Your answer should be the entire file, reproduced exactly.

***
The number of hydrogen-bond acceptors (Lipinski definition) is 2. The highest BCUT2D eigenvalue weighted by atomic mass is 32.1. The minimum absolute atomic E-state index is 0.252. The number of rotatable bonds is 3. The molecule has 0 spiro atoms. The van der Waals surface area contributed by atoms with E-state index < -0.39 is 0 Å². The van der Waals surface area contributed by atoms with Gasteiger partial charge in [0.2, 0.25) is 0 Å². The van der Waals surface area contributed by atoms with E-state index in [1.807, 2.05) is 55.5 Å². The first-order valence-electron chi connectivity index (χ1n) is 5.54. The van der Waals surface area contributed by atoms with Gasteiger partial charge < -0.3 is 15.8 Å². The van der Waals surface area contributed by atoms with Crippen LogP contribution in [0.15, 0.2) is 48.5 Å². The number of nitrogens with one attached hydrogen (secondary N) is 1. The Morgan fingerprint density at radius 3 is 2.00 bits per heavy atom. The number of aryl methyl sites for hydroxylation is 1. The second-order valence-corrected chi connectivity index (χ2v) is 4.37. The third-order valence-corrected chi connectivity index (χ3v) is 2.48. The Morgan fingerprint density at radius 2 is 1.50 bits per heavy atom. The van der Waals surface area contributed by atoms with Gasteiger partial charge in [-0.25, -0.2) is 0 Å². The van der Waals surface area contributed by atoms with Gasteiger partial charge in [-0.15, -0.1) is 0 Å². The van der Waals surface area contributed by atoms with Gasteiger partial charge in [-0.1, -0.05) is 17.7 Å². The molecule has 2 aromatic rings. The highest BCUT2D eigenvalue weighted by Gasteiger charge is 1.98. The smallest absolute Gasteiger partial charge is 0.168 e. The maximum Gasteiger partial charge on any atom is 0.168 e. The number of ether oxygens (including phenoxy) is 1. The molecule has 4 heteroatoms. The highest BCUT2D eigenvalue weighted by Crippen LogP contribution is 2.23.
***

The number of hydrogen-bond acceptors (Lipinski definition) is 2. The highest BCUT2D eigenvalue weighted by atomic mass is 32.1. The minimum absolute atomic E-state index is 0.252. The number of rotatable bonds is 3. The molecule has 0 spiro atoms. The van der Waals surface area contributed by atoms with E-state index < -0.39 is 0 Å². The van der Waals surface area contributed by atoms with Gasteiger partial charge in [0.2, 0.25) is 0 Å². The van der Waals surface area contributed by atoms with E-state index in [1.807, 2.05) is 55.5 Å². The first-order valence-electron chi connectivity index (χ1n) is 5.54. The van der Waals surface area contributed by atoms with Gasteiger partial charge < -0.3 is 15.8 Å². The van der Waals surface area contributed by atoms with Crippen LogP contribution in [0.15, 0.2) is 48.5 Å². The number of nitrogens with one attached hydrogen (secondary N) is 1. The Morgan fingerprint density at radius 3 is 2.00 bits per heavy atom. The number of aryl methyl sites for hydroxylation is 1. The second-order valence-corrected chi connectivity index (χ2v) is 4.37. The third-order valence-corrected chi connectivity index (χ3v) is 2.48. The Morgan fingerprint density at radius 2 is 1.50 bits per heavy atom. The van der Waals surface area contributed by atoms with Gasteiger partial charge in [-0.25, -0.2) is 0 Å². The van der Waals surface area contributed by atoms with Gasteiger partial charge in [-0.15, -0.1) is 0 Å². The van der Waals surface area contributed by atoms with Gasteiger partial charge in [-0.1, -0.05) is 17.7 Å². The molecule has 2 aromatic rings. The highest BCUT2D eigenvalue weighted by Gasteiger charge is 1.98. The smallest absolute Gasteiger partial charge is 0.168 e. The maximum Gasteiger partial charge on any atom is 0.168 e. The number of ether oxygens (including phenoxy) is 1. The molecule has 4 heteroatoms. The highest BCUT2D eigenvalue weighted by Crippen LogP contribution is 2.23.